Your alternator makes electricity to start and run your engine and all of the vital electrical systems in your vehicle. That’s everything from the on-board computers to the turn signals. And of course there is the entertainment system, seat heaters, power windows and everything you plug into the power outlets. After your alternator makes enough electricity to do all that, it recharges your battery with what’s left over.

When Lansing drivers constantly have a low or dead battery, the alternator is usually a prime suspect. However, the alternator is just one vital component of the starting/charging system, and a problem with any of the other components could be the actual cause.

In addition to the alternator, the charging/starting system includes the battery, starter, serpentine belt system and all of the electrical cables that connect them. Your AutoSurgeonInc service advisor has a systematic process of testing components and connections to get to the source of your trouble. The initial symptoms determine where to begin the diagnostic process, and he follows the procedure until he tracks down the culprit.

For example, diagnostic tests at AutoSurgeonInc could reveal that the alternator is not generating enough electricity to keep the battery charged. Is the alternator bad? Not necessarily. A worn serpentine belt tensioner could be allowing the belt that spins the alternator to slip. So the perfectly good alternator is not spinning at the proper speed. The solution for Lansing drivers is to replace the serpentine belt system – not the alternator.

The good news for Lansing drivers is that our highly-trained technicians at AutoSurgeonInc can properly diagnose all your vehicle troubles and make the necessary repairs to get you back on the road in Lansing.

Give us a call.

AutoSurgeonInc
1820 E Kalamazoo St
Lansing, Michigan 48912
517-374-8940





Automotive Tips from AutoSurgeonInc: Timing Belt Overview

Posted April 9, 2018 8:49 AM

In your engine, valves over each combustion chamber open to allow fresh air in, close during the combustion event, and then other valves open to let out the exhaust. All of this happens over and over thousands of times a minute when you are driving around Lansing. The timing belt’s important job is to make sure that all of this happens as it should – at precisely the right time. If the timing is off, your engine won’t run efficiently or maybe not at all – so a good timing belt is important. If it should break, you could end up at AutoSurgeonInc with expensive engine damage.

Ask your friendly and professional AutoSurgeonInc service advisor when your timing belt is scheduled for replacement.

Give us a call.

AutoSurgeonInc
1820 E Kalamazoo St
Lansing, Michigan 48912
517-374-8940



Combustion Choreography: Timing Belt Replacement at AutoSurgeonInc in Lansing

Posted April 4, 2018 7:56 AM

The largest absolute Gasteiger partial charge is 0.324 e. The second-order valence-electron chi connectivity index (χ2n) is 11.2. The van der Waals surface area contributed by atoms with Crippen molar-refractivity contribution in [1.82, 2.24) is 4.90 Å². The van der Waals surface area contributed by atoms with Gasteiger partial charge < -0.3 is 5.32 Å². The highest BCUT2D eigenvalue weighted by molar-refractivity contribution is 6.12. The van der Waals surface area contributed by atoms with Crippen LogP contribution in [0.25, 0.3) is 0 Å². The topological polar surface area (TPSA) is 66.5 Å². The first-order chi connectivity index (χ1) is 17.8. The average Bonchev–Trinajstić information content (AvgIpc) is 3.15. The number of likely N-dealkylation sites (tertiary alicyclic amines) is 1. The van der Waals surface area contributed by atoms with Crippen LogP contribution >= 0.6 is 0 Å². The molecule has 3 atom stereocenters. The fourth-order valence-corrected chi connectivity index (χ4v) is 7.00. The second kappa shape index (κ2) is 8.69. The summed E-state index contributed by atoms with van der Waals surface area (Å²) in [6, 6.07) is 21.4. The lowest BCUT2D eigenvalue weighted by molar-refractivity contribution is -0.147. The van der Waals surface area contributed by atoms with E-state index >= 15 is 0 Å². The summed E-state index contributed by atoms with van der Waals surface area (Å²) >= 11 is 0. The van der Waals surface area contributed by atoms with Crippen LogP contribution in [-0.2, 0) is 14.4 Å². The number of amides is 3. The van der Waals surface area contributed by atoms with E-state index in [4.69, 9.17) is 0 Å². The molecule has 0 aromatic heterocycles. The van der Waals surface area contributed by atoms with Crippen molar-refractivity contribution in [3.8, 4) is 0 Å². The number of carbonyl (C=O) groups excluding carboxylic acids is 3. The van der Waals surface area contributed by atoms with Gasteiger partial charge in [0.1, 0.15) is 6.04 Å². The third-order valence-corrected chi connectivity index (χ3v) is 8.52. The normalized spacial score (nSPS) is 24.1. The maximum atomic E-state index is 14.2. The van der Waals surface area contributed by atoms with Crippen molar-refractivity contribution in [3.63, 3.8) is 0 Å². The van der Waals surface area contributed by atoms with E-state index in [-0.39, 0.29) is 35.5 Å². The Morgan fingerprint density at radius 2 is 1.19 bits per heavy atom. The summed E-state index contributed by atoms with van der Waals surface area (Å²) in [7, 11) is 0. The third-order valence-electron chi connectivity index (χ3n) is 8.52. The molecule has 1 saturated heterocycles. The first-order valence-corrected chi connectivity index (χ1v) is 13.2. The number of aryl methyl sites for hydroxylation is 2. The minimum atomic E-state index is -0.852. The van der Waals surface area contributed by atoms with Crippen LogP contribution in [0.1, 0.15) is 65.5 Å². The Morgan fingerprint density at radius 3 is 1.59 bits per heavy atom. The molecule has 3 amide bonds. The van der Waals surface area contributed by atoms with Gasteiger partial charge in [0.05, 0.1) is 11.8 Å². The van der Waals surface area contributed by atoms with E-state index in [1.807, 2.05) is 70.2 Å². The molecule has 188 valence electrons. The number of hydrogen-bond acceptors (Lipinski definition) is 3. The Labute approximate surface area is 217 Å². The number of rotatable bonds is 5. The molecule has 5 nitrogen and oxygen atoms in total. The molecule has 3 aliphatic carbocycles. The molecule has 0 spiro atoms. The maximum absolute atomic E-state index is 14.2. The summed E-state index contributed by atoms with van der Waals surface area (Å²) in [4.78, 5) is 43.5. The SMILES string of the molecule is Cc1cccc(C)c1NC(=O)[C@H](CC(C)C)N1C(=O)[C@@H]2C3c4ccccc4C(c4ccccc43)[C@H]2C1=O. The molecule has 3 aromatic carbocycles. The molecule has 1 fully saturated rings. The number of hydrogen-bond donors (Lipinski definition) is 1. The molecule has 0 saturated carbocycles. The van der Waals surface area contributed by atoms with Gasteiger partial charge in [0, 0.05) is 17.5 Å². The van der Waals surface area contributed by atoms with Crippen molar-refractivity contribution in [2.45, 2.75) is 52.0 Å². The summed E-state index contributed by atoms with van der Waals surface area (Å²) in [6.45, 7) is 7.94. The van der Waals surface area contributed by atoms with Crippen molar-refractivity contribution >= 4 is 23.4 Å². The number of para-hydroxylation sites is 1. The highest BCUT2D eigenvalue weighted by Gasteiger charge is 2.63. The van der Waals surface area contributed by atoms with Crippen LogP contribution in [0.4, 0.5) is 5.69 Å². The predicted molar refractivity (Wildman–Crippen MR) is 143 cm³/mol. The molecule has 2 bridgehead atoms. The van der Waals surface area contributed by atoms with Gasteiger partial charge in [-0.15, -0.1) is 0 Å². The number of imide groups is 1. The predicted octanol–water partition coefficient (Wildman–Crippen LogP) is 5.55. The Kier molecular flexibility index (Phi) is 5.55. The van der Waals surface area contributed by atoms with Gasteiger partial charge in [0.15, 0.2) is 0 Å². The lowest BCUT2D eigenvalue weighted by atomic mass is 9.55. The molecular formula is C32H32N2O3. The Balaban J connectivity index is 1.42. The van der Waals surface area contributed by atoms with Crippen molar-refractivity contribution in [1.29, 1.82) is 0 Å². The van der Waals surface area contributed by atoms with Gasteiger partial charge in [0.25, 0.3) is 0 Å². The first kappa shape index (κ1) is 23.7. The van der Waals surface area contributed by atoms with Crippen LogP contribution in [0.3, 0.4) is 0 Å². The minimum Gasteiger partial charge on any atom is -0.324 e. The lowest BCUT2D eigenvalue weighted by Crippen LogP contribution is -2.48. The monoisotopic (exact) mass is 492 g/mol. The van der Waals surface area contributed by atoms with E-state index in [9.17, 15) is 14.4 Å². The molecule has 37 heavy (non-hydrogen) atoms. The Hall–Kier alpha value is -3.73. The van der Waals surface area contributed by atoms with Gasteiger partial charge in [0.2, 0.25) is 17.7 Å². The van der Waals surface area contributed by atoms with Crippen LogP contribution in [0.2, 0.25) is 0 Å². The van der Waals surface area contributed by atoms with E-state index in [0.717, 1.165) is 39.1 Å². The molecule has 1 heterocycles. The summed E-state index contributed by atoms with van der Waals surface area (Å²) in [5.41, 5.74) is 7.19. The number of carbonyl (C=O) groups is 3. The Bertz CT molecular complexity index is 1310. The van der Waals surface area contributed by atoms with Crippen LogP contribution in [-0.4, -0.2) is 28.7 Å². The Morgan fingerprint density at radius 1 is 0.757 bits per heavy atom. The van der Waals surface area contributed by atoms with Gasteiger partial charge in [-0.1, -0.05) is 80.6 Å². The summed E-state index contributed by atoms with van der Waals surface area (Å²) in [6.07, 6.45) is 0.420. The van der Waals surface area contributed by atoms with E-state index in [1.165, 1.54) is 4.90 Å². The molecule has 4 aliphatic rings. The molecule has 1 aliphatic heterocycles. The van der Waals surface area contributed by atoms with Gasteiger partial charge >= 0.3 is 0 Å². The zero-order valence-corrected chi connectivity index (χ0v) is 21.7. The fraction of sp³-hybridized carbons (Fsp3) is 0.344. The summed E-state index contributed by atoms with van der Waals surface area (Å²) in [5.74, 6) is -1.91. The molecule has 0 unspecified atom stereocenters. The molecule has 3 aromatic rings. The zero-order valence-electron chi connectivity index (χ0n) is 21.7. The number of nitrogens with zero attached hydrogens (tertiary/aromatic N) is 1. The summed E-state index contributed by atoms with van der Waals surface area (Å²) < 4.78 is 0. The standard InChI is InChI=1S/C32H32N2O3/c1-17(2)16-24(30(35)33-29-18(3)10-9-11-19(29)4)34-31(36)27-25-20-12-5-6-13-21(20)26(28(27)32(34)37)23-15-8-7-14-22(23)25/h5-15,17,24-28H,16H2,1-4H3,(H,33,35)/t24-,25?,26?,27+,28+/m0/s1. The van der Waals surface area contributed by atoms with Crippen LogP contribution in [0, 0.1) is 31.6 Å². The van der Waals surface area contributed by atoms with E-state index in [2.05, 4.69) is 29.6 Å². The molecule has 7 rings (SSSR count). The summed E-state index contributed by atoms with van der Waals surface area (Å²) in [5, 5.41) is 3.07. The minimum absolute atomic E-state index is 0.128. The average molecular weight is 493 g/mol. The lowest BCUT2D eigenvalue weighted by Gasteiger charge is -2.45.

Have you ever seen a ballet performance? Have you wondered how all of those dancers manage to travel all over the stage jumping and twirling and never crash into each other? That's the job of a choreographer.

Our auto engines are also highly choreographed. Pistons travel up and down inside cylinders. Valves at the tops of the cylinders open to let air and fuel in or exhaust out. These valves have to open and close at precisely the right time or the engine will run poorly if at all. The movement of the valves and pistons must be in harmony with each other. This choreography is the job of the timing belt or timing chain.

Timing belts, or chains, rotate the shafts that control the opening and closing of the valves. Timing chains are metal and durable enough that they may never need to be replaced.

Most vehicles, however, use a timing belt. Timing belts are tough and flexible, and considering the work they do, they last a long time for Lansing auto owners . But they do wear out. If they break, the consequences for Lansing drivers can spell disaster.

No matter what kind of engine you have, a broken timing belt will cause the engine to shut down or will lead to major engine damage. But in some engines, the valves protrude down into the cylinders enough that if the timing belt breaks, the pistons can smash the valves, bending or breaking them. If the engine is spinning fast enough, the broken parts can then shred the cylinder head. This adds to thousands of dollars of engine damage.

The only way the damage can be avoided by Lansing auto owners is by replacing the timing belt on schedule. Most vehicle manufacturers recommend replacing the timing belt at 60,000 miles (100,000 kilometers), but others can go as long as 90,000 or 100,000 miles (145,000 to 160,000 kilometers). Check the schedule for preventive maintenance in your owner's manual. If you're due or overdue for a timing belt replacement, don't put it off. Get it done now at AutoSurgeonInc in Lansing.

Your friendly and knowledgeable AutoSurgeonInc technicians probably aren't great dancers, but they can offer you some great auto advice on how to keep your engine properly choreographed. Don't hesitate to consult them about replacing your timing belt or any other car care concerns you may have.

AutoSurgeonInc
1820 E Kalamazoo St
Lansing, Michigan 48912
517-374-8940